I strongly believe that we need to protect intellectual property – and protect the free and open Internet. I think most people, even those who have expressed concern about this particular bill, agree. And it’s my hope that we can now build a stronger consensus around how to accomplish these two important goals.

        Thanks for reading. And for those of you who have written to me about this issue (even if it was an angry letter), thanks for being honest with me. I’ll always return the favor.

        This letter is MINE, he sent it to me, and I'm sharing it with other past present and future small contributors.
        If those bills had become law, an intern at SNL, in Hollywood, or even St.Paul could shut "me "down without legal recourse.

        This bill (SOPA / PIPA) is not necessary and won't solve the problem. But it will let Rupert Murdoch shut down sites he doesn't like.

        by MT Spaces on Fri Jan 20, 2012 at 06:49:10 PM PST

        [ Parent ]

  •  It is interesting how, late last year, (23+ / 0-)

    Wyden was being excoriated for his willingness to work with Paul Ryan on RyanCare.  Now, he is a hero.  Then, he was a goat.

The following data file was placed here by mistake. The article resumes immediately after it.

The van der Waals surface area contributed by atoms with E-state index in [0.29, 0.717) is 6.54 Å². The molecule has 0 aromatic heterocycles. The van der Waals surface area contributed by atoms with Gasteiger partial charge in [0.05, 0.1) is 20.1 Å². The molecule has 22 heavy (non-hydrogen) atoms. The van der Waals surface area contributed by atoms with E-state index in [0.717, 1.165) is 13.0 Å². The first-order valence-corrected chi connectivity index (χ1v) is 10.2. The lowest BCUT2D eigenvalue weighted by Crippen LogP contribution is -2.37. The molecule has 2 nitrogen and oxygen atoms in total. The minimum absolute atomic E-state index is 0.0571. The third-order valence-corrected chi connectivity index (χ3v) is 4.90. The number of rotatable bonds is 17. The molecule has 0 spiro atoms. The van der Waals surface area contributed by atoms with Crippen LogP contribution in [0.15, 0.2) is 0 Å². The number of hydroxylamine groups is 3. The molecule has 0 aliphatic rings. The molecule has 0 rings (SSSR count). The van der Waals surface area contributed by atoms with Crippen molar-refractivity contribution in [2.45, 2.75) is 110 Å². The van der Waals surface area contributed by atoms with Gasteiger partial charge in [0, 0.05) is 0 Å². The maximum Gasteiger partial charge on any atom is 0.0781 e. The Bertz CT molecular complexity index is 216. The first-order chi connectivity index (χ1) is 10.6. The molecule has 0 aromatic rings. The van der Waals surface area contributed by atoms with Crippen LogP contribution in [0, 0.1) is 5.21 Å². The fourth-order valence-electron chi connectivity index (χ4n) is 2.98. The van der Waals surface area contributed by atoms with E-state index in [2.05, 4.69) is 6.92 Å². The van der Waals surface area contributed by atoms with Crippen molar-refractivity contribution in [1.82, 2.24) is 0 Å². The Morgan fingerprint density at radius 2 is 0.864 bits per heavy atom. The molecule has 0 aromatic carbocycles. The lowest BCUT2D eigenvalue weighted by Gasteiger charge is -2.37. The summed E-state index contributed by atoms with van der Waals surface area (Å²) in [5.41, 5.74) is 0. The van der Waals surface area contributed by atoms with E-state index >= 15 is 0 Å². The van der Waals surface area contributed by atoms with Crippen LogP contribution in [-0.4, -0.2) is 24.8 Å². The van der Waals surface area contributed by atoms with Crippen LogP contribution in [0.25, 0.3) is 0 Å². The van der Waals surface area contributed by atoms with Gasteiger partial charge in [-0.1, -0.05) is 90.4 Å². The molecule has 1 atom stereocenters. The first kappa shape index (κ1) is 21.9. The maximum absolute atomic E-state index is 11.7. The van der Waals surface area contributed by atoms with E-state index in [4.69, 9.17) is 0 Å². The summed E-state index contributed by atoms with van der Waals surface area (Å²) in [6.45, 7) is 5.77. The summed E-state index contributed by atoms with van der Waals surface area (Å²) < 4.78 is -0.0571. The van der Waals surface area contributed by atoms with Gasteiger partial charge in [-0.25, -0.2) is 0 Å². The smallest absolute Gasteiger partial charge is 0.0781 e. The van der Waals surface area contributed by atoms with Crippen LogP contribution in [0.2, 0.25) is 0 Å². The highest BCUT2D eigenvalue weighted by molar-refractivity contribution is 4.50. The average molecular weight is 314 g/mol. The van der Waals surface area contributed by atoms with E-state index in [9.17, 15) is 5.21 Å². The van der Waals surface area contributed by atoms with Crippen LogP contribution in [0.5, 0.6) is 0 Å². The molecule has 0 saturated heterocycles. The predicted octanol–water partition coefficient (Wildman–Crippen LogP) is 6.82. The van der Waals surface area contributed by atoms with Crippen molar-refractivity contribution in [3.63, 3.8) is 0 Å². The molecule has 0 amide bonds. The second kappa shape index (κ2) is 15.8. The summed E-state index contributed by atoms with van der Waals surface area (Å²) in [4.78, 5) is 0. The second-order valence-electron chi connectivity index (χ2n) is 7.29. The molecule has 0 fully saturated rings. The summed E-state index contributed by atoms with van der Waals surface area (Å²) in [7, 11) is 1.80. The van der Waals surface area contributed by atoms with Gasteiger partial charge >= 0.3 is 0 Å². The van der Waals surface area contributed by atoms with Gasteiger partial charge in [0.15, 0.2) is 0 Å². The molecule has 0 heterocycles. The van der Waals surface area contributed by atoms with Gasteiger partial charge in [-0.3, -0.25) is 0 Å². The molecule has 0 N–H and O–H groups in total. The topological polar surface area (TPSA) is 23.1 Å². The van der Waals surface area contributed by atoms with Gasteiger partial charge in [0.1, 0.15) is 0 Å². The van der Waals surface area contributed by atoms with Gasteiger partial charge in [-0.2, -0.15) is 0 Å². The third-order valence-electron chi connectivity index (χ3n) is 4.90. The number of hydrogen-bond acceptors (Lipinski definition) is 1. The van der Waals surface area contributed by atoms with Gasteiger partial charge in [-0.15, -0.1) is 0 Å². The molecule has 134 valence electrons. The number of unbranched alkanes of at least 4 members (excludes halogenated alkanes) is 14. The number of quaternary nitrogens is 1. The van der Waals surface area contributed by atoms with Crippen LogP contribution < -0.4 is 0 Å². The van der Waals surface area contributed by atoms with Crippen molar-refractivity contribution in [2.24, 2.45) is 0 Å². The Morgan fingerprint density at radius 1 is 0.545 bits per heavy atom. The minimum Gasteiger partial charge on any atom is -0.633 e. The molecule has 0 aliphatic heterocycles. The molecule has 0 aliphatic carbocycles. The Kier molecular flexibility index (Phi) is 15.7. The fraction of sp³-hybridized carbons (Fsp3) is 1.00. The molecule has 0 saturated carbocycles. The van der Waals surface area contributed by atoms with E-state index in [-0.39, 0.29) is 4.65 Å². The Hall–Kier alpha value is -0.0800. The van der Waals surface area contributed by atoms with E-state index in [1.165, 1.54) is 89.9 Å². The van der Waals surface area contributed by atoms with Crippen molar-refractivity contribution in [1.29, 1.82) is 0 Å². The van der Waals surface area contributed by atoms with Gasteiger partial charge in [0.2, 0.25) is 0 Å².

Look, I am not trying to minimize the help he has provided on this important legislation.  Nor, am I trying to minimize how incredibly politically STUPID he was in trying to work out a deal on Medicare with the neaderthals.  My point is simply this:  Perhaps we should be less attracted to politicians as "heros", and simply understand that they are people, subject to the same human frailities as others.  Then, this place might be a little less drama driven.  Sure, it might not be so interesting, but the old Chinese curse says "you should live in interesting times".  A modern update might be: You should blog on an interesting blog.

    Ultimately, the only thing that matters with respect to preserving choice is who will be nominating the next Supreme Court Justices.